Time flies when you’re digging, and on Friday our summer excavations at Gore Place came to a close. After five weeks, we’ve excavated 13 units across three trenches, and moved a small mountain of dirt across the site. So what have we learned? For starters, we know that the greenhouse was not simply demolished. The destruction layers associated with the greenhouse were confined to a relatively small area, and were comprised mostly of brick, mortar, plaster, and stone. We found few artifacts in these deposits, and almost everything was highly fragmented; there were only a few whole bricks recovered, for example. Had the greenhouse just been knocked over and buried, we should have found not only more rubble than we did, but more intact bricks or wall segments. Additionally, there should have been a far greater amount of glass, since greenhouses required large windows along the southern wall to facilitate plant growth. Thus, our excavations point to a more controlled deconstruction of the greenhouse, with building materials and tools carefully removed (leaving little for the archaeologists!). Around the same time as this greenhouse was dismantled, we know that the grapery greenhouse was being expanded, and it is possible that our missing windows and bricks were incorporated into that structure.
Even with few artifacts, we were still able to learn more about the greenhouse’s appearance and lifespan. The discovery of many marble tile fragments corroborates the idea that the building was similar to the Gore mansion, and that it was at least partially a public space. There would be no reason to floor a purely utilitarian space with expensive marble tiles, but they would make sense if Gore wanted to show off the greenhouse to his friends. The northern and eastern foundations of the building were partially intact and made of stone. Prior to demolition, these stones were likely supported brick walls. The south wall has been almost completely destroyed, but the rubble layer has an abrupt and very distinct edge where we believe the wall once was. Taken together with data from the 2008 excavations, we know that the greenhouse measured 40-45 feet long and 14 feet wide. The ceramics from the building all date to before 1830-1840, reinforcing documentary evidence which suggests the greenhouse was demolished between 1840 and 1850, and possibly even earlier.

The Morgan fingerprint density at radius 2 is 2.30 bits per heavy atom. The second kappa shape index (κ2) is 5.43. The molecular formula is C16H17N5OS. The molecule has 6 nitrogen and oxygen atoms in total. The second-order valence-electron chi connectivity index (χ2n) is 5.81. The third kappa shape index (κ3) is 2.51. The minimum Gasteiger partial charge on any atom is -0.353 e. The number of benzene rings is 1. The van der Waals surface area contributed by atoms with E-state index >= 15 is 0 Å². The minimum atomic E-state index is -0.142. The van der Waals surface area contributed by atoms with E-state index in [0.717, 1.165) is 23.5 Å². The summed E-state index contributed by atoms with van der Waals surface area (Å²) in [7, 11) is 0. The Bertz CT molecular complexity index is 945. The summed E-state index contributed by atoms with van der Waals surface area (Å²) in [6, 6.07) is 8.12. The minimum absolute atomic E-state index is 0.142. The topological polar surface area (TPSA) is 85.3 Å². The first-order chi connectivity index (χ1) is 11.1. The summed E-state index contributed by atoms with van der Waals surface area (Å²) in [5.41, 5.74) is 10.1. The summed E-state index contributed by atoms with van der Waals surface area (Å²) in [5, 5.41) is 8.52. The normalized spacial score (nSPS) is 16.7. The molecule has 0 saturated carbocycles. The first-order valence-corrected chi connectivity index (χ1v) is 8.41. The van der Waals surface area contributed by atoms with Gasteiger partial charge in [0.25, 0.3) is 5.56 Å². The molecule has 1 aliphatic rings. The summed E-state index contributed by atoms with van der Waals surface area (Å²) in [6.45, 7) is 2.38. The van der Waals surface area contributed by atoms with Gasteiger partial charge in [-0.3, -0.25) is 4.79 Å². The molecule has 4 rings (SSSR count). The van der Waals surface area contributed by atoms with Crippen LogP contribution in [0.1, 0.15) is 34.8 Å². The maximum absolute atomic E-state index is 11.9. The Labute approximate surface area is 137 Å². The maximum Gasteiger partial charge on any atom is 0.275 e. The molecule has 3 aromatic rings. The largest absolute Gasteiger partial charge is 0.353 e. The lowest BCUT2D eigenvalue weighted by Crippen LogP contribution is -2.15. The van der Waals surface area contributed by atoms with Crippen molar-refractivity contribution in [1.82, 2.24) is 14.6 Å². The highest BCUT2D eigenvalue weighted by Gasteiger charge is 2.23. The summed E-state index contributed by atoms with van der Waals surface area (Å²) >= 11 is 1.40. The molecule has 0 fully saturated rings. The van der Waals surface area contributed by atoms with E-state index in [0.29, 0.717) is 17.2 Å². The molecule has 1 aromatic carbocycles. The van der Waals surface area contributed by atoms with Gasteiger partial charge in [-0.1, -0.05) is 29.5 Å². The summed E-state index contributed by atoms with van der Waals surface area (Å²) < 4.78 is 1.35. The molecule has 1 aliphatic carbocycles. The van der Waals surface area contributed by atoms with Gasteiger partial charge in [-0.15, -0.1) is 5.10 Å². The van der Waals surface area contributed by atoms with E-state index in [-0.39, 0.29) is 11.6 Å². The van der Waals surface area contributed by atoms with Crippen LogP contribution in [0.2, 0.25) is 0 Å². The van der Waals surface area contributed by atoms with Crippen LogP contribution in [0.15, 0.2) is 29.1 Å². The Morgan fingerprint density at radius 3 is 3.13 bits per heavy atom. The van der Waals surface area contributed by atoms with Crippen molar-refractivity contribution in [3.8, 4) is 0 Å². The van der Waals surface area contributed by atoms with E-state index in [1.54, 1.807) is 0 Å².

This project has also turned up tantalizing hints about how the space around the greenhouse was used. A nearby cobble surface may have served as an outdoor workspace for the building, and a brick and stone wall extending south from the greenhouse may have formed an enclosure separating different yard spaces. The last trench we opened was centered on an intriguing circular feature identified during the Ground Penetrating Radar (GPR) survey, and it turned out that the feature was a set of gravel paths. Below these walkways we found several sets of small planting holes, and both the paths and planting holes may have been different iterations of a formal garden space.
I think that everyone would agree that excavating at Gore Place this summer has been a very rewarding experience, but the work is far from over. The next phase of the project is to clean and identify the artifacts we’ve recovered, and analyze the soil and pollen samples we took on site. Studying these items will hopefully help to clear up the many questions that remain after this summer’s work. For example, we still don’t know what was grown in the greenhouse, which pollen analyses may elucidate. It is also unclear how many of the features of the site, such as the gravel paths and the cobble surface, relate to the greenhouse. Lab-based analysis of artifacts, pollen and excavation notes may lead us to concrete answers. Or, as often happens in archaeology, to more questions. Either way, there will be more Gore Place news coming – we’re planning more excavations for the fall, so stay tuned!